As far as them not getting a contact back, that disagrees with my experience in reporting a security vulnerability to Apple. You send a message to their easily-found, catch-all "security" address. In relatively short order, a security engineer gets in touch with you, and you communicate with that person from that point on. It seemed to work just fine, unless, I suppose, you're egotistical enough to think that you should be able to pick up the phone and talk to someone at Apple immediately -- which is a common-enough problem in security.

  • by Tyr07 (2300912) on Tuesday April 10, 2012 @03:12PM (#39635395)

    My calculator doesn't get viruses either.
    It's similar to a mac in many ways.

    My calculator is also fkng useless for most day to day IT needs.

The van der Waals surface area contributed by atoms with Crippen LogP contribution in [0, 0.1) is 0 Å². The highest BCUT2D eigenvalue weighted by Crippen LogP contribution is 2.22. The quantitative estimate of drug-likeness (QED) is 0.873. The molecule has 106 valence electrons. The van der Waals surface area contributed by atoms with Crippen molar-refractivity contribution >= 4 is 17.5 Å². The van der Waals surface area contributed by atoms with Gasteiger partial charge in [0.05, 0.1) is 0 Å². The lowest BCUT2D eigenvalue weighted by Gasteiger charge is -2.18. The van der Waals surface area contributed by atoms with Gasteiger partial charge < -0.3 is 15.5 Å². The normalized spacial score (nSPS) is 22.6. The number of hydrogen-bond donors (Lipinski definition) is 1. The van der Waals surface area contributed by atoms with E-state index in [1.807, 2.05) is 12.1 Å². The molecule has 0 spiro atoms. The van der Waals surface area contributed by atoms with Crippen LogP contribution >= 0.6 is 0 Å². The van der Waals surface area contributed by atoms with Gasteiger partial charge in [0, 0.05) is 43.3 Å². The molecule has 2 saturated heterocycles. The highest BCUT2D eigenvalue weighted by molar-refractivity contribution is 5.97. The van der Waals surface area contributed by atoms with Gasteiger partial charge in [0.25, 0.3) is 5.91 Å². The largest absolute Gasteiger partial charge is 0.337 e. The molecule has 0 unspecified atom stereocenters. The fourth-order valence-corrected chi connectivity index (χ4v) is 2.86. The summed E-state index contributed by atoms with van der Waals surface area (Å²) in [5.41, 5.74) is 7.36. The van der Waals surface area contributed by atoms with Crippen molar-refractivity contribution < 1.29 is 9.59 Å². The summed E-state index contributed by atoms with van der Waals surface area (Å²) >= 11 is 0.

Who cares if it can't get a virus.

  • by blueg3 (192743) on Tuesday April 10, 2012 @03:15PM (#39635431)

    I e-mailed that address and got a response from a security engineer. Perhaps Dr. Web is holding it wrong.

  • by Bobfrankly1 (1043848) on Tuesday April 10, 2012 @03:58PM (#39635897)

    Macs are PCs. Don't tell me they're mainframes.

    Ever seen the ads that begin with: "I'm a Mac" "I'm a PC"

    Apple seems to think that Macs are not PCs

    Yes, but the Reality Distortion Field has been decreasing in strength as of late. Apple's own moderation of Java updates allowed this one to flourish, the Apple devout can't pass the buck onto another vendor this time. It's foolish to presume that a large installed base of users unconcerned with security would go ignored forever.